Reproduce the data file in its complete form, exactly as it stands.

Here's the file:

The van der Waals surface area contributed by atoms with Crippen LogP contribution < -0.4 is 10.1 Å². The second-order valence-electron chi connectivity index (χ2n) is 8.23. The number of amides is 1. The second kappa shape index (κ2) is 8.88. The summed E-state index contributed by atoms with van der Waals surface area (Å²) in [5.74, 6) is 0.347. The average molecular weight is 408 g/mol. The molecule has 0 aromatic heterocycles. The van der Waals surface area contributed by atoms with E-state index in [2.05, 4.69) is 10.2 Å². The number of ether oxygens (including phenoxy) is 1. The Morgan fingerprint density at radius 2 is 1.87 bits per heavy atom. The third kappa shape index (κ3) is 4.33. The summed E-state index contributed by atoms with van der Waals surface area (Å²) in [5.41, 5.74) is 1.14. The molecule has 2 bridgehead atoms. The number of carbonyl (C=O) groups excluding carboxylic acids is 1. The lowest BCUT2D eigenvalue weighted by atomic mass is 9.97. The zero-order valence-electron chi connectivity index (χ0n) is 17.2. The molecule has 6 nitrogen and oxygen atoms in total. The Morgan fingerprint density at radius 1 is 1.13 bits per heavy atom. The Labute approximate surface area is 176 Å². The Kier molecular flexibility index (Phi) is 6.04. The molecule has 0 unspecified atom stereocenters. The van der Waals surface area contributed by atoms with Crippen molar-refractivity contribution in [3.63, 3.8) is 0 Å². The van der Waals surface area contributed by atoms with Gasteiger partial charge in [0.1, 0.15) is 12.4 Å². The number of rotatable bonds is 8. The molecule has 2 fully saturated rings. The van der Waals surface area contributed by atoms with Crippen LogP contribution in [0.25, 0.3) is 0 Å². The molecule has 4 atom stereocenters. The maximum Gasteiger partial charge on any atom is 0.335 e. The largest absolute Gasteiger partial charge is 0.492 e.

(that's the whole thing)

The van der Waals surface area contributed by atoms with Crippen LogP contribution < -0.4 is 10.1 Å². The second-order valence-electron chi connectivity index (χ2n) is 8.23. The number of amides is 1. The second kappa shape index (κ2) is 8.88. The summed E-state index contributed by atoms with van der Waals surface area (Å²) in [5.74, 6) is 0.347. The average molecular weight is 408 g/mol. The molecule has 0 aromatic heterocycles. The van der Waals surface area contributed by atoms with E-state index in [2.05, 4.69) is 10.2 Å². The number of ether oxygens (including phenoxy) is 1. The Morgan fingerprint density at radius 2 is 1.87 bits per heavy atom. The third kappa shape index (κ3) is 4.33. The summed E-state index contributed by atoms with van der Waals surface area (Å²) in [5.41, 5.74) is 1.14. The molecule has 2 bridgehead atoms. The number of carbonyl (C=O) groups excluding carboxylic acids is 1. The lowest BCUT2D eigenvalue weighted by atomic mass is 9.97. The zero-order valence-electron chi connectivity index (χ0n) is 17.2. The molecule has 6 nitrogen and oxygen atoms in total. The Morgan fingerprint density at radius 1 is 1.13 bits per heavy atom. The Labute approximate surface area is 176 Å². The Kier molecular flexibility index (Phi) is 6.04. The molecule has 0 unspecified atom stereocenters. The van der Waals surface area contributed by atoms with Crippen molar-refractivity contribution in [3.63, 3.8) is 0 Å². The van der Waals surface area contributed by atoms with Gasteiger partial charge in [0.1, 0.15) is 12.4 Å². The number of rotatable bonds is 8. The molecule has 2 fully saturated rings. The van der Waals surface area contributed by atoms with Crippen LogP contribution in [0.25, 0.3) is 0 Å². The molecule has 4 atom stereocenters. The maximum Gasteiger partial charge on any atom is 0.335 e. The largest absolute Gasteiger partial charge is 0.492 e.